Although festival midnight sections are generally associated with horror flicks, there is an important subsection of the “midnight movie” that can be just as — if not more — fun: camp. Onyx the Fortuitous and the Talisman of Souls, inspired by writer/director Andrew Bowser’s viral character featured in the “Weird Satanist Guy” video on YouTube, is the definition of pure, unadulterated fun.
The film follows inexperienced and dopey satanist Onyx the Fortuitous as wins a contest to attend a once-in-a-lifetime satanic ritual at the mansion of his idol. It’s a goofy horror-comedy that feels like a grown-up version of the type of gateway “horror” movies that young ones dipping their toes in the genre would watch — more spooky than scary, and a ton of fun.
Although the idea of basing a feature-length movie off a meme has led to some movies that… aren’t of the highest quality (*cough* Slender Man *cough*), Talisman of Souls benefits from having a legitimate story idea. It feels like Bowser had a good story to tell first and foremost, and Onyx is a natural part of it, rather than him being desperate to build something around Onyx.
Also Read: Talk to Me Sundance Review: Polished Teen Horror That Squanders Its Potential
This is a film made for horror fans by horror fans. There are so many ways that one could describe this hilarious and endearing concoction of genre homages, but some of the most obvious comparisons include Beetlejuice and Elvira. There are so many references that it can even be fun to attempt to spot them all.
Much of this movie’s success will hinge on the viewer’s appreciation of Bowser’s Onyx character. Although prior knowledge of the YouTube videos isn’t necessary, at least watching “Weird Satanist Guy” would be a good start to gauge whether or not this is your thing. For the wrong people, Onyx could definitely come across as annoying — but for the target audience, he’ll be charmingly goofy in a Pee-Wee Herman kind of way.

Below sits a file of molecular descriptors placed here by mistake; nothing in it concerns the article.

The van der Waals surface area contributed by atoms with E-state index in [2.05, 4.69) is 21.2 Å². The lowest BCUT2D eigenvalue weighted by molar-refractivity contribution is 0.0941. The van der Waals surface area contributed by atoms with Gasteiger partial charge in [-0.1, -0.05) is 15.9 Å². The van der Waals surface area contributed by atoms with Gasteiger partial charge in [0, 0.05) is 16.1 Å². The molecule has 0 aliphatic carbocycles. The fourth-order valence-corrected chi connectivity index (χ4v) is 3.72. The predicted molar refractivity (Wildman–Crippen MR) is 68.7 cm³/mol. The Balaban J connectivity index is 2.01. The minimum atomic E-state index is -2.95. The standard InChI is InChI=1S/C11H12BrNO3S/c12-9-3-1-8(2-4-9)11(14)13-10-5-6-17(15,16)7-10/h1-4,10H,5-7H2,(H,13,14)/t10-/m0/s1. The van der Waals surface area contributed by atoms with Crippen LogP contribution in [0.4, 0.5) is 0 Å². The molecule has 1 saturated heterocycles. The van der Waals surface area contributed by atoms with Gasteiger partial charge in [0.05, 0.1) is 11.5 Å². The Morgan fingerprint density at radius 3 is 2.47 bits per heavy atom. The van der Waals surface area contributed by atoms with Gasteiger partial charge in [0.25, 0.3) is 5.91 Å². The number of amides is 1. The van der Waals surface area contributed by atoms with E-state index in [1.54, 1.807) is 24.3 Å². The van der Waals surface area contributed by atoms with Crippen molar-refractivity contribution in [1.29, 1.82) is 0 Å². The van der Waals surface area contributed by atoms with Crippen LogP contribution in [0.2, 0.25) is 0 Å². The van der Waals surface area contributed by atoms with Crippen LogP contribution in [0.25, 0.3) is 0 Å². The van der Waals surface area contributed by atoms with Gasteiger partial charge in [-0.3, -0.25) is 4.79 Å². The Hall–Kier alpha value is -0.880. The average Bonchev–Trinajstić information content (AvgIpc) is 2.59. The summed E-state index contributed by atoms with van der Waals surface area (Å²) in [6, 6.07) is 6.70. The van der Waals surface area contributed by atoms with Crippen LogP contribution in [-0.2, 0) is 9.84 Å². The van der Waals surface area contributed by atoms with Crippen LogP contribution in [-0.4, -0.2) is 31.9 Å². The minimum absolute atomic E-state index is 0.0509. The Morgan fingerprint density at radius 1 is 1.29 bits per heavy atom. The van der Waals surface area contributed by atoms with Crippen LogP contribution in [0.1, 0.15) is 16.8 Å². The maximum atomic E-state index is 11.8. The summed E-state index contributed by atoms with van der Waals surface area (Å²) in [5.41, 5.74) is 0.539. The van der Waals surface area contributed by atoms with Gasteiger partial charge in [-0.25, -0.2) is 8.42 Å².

Although the supporting characters are somewhat archetypal, it works for the heavily throwback-oriented vibe for which Bowser is aiming. It might not have been as effective had the entire cast not been entirely game. For example, Terrence ‘T.C.’ Carson is wonderful in a role that feels like he’s channeling his inner Keith David. And Olivia Taylor Dudley is amazingly alluring as the succubus.
That being said, the real star of the show here is the visuals. Although one wouldn’t necessarily expect much from a Kickstarter-funded horror-comedy, the effects they were able to achieve in Onyx the Fortuitous are surprisingly amazing. There’s obviously a camp factor, but in a movie that obviously owes so much to ‘80s and ‘90s classics, this level of absurdity is absolutely on-par.
Onyx the Fortuitous and the Talisman of Souls might not be the most refined film playing at this year’s Sundance Film Festival, but one would be hard-pressed to find anything that offers more of a pure enjoyability factor. It’s made with a very specific target audience in mind, and for those who share Bowser’s nostalgia, this is sure to be an absolute delight.
Onyx the Fortuitous and the Talisman of Souls is playing at the 2023 Sundance Film Festival, which runs January 19-29 in-person in Park City, UT and January 24-29 online.
Also Read: In My Mother’s Skin Sundance Review: A Hypnotic Dark Fairy Tale
Follow us for more entertainment coverage on Facebook, Twitter, Instagram, and YouTube.